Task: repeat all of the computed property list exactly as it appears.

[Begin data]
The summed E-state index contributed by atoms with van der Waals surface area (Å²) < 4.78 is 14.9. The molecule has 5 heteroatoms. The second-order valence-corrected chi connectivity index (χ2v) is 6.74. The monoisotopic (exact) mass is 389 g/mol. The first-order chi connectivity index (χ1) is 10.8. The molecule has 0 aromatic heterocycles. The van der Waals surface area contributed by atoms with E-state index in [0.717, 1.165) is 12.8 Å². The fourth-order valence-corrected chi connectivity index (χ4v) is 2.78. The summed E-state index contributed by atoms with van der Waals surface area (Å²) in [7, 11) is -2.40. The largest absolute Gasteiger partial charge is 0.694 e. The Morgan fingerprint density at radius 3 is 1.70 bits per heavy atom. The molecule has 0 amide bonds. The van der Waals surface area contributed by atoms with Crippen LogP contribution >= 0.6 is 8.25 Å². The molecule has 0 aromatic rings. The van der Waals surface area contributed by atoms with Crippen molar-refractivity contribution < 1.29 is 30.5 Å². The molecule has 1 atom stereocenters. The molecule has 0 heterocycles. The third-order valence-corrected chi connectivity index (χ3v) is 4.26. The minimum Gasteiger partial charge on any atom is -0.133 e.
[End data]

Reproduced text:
The summed E-state index contributed by atoms with van der Waals surface area (Å²) < 4.78 is 14.9. The molecule has 5 heteroatoms. The second-order valence-corrected chi connectivity index (χ2v) is 6.74. The monoisotopic (exact) mass is 389 g/mol. The first-order chi connectivity index (χ1) is 10.8. The molecule has 0 aromatic heterocycles. The van der Waals surface area contributed by atoms with E-state index in [0.717, 1.165) is 12.8 Å². The fourth-order valence-corrected chi connectivity index (χ4v) is 2.78. The summed E-state index contributed by atoms with van der Waals surface area (Å²) in [7, 11) is -2.40. The largest absolute Gasteiger partial charge is 0.694 e. The Morgan fingerprint density at radius 3 is 1.70 bits per heavy atom. The molecule has 0 amide bonds. The van der Waals surface area contributed by atoms with Crippen LogP contribution >= 0.6 is 8.25 Å². The molecule has 0 aromatic rings. The van der Waals surface area contributed by atoms with Crippen molar-refractivity contribution < 1.29 is 30.5 Å². The molecule has 1 atom stereocenters. The molecule has 0 heterocycles. The third-order valence-corrected chi connectivity index (χ3v) is 4.26. The minimum Gasteiger partial charge on any atom is -0.133 e.